Scientists use nanocrystals as dopants

Jan 23, 2007

U.S. scientists discovered that nanocrystals can mimic atoms in solid-state devices by altering their electrical properties, thereby acting as dopants.

Jeffrey Urban and colleagues at IBM's Watson Research Center investigated the electrical properties of films obtained by the aggregation of PbTe and Ag2Te nanocrystals. When comparing the conductivity of films with different proportions of the two constituents, they found that when both types of crystals were present, the conductivity could be up to three orders of magnitude higher than in either of the single-component cases.

Nanocrystal assemblies can be seen as materials in which the nanocrystals -- consisting of thousands of atoms -- act as the basic elements, with the advantage that the structure can be precisely designed.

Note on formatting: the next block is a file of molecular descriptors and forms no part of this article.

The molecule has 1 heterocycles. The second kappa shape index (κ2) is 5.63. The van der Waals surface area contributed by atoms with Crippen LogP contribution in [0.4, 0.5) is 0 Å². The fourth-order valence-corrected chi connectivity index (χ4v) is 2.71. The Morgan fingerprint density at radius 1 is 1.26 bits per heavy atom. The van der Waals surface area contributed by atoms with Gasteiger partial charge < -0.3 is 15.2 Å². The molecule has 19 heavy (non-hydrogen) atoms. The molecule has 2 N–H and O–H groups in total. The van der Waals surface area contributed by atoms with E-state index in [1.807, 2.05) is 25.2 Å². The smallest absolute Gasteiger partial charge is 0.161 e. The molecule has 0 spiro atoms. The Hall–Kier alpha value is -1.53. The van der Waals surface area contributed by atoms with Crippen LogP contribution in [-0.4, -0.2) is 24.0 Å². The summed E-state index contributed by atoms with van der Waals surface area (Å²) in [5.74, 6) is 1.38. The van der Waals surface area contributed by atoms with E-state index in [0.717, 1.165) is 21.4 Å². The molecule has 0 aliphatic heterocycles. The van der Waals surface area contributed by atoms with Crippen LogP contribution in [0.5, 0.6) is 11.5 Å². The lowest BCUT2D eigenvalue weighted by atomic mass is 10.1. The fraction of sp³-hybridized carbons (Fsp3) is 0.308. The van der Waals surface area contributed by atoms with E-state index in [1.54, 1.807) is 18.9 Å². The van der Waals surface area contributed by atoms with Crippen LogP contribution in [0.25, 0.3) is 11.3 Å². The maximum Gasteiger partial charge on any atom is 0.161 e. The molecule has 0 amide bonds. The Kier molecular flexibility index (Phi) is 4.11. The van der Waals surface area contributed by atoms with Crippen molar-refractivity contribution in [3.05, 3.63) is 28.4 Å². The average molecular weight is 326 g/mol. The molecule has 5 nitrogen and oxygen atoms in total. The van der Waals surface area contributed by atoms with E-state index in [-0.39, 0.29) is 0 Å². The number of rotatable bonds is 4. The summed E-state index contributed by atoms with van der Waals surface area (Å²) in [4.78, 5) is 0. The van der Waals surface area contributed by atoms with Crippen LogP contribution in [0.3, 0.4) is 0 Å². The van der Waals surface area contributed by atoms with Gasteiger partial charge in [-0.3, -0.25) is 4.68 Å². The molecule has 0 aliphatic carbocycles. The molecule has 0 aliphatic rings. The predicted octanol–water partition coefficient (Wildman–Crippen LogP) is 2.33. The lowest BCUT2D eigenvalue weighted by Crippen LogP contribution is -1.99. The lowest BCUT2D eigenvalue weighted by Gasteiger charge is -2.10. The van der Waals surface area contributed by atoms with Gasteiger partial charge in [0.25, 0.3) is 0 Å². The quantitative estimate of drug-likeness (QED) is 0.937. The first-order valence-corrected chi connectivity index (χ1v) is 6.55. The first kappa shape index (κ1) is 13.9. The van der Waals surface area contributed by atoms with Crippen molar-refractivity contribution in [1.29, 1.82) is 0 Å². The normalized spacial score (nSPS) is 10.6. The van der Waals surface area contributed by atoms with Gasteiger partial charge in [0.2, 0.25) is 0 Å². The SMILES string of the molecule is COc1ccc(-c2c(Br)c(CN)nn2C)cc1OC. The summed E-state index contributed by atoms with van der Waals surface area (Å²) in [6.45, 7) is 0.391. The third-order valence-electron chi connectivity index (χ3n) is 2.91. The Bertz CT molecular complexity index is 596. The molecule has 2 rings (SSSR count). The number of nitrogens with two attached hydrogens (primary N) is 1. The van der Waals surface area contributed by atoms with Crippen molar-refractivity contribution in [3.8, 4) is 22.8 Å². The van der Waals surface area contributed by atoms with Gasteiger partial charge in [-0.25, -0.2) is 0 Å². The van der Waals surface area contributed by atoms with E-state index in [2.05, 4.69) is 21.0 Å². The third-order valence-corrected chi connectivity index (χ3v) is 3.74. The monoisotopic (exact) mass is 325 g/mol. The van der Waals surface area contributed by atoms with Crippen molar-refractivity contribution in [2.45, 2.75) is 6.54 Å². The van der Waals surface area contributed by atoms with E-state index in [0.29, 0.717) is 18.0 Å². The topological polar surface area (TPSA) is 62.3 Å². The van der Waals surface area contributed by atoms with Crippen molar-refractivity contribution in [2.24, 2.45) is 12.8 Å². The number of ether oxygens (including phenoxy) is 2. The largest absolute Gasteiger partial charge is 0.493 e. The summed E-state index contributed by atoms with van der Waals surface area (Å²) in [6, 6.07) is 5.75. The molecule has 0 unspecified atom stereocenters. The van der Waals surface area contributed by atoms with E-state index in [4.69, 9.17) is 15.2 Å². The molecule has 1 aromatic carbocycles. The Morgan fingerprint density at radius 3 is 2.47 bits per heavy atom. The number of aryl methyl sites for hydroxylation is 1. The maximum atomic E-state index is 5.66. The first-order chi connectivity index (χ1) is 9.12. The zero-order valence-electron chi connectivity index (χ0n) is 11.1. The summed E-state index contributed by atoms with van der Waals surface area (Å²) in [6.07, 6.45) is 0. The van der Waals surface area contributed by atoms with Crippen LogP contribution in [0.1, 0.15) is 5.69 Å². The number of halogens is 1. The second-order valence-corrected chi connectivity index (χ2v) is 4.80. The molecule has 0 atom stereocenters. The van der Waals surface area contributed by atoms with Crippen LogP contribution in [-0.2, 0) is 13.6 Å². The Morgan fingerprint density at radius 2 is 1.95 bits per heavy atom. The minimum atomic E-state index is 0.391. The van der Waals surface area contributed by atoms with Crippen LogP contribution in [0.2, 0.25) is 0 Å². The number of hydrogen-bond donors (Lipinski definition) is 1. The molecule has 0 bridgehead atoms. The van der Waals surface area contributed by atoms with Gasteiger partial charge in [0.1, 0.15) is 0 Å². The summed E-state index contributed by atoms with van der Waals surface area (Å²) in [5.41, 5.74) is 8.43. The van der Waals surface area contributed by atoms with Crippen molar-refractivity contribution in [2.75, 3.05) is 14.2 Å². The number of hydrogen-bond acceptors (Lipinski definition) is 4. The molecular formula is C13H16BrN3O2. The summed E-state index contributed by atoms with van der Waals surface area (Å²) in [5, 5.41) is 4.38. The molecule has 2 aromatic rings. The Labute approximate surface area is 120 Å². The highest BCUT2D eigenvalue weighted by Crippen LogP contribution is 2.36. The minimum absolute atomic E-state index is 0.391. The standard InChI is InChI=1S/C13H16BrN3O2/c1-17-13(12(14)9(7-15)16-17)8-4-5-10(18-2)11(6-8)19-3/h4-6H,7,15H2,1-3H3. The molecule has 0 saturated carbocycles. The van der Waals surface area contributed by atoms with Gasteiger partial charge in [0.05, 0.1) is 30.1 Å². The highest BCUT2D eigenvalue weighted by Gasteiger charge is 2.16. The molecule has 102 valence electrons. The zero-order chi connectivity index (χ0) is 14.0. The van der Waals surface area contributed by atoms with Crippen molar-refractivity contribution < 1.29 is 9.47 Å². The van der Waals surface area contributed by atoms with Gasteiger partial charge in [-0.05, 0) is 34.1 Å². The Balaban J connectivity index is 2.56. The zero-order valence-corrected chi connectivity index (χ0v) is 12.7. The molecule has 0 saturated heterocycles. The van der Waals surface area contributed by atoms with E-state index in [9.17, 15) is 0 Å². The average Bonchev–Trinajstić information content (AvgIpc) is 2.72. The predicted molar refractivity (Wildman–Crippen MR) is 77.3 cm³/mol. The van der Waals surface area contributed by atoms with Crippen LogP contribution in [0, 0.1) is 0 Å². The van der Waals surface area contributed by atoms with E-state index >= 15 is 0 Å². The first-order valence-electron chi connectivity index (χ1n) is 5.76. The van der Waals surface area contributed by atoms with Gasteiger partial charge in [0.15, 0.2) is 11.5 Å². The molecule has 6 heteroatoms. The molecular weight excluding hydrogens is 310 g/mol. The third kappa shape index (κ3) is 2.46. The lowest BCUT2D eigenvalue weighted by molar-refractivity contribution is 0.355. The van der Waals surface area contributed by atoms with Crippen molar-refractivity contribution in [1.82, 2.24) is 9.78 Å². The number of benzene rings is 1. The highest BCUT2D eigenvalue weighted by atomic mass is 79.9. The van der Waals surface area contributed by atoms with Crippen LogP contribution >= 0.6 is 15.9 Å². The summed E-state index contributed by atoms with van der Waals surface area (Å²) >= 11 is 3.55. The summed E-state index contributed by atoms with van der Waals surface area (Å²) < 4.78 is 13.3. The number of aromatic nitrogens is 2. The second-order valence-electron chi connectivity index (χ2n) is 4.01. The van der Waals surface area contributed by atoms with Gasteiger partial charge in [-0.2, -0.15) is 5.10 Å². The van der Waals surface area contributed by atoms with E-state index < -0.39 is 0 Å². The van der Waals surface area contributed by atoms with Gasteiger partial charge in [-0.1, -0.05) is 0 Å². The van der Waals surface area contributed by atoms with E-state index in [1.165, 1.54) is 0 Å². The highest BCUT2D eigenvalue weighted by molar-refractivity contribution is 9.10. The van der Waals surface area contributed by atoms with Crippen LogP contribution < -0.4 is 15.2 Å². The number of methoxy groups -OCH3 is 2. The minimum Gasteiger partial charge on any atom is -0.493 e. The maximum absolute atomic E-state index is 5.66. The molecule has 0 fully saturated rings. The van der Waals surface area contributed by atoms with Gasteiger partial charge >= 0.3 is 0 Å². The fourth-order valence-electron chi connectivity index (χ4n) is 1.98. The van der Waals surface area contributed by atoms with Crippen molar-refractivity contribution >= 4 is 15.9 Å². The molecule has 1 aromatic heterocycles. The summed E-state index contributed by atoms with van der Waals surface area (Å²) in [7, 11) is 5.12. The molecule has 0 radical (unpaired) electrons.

The researchers said the extension of the nanocrystal-atom analogy to the concept of doping -- the process of adding an impurity to modify electrical properties -- opens unexpected opportunities for the design of solid-state devices based on such aggregates.

The study appears in the current issue of Nature Materials.

Copyright 2007 by United Press International

Explore further: Carbyne morphs when stretched: Calculations show carbon-atom chain would go metal to semiconductor

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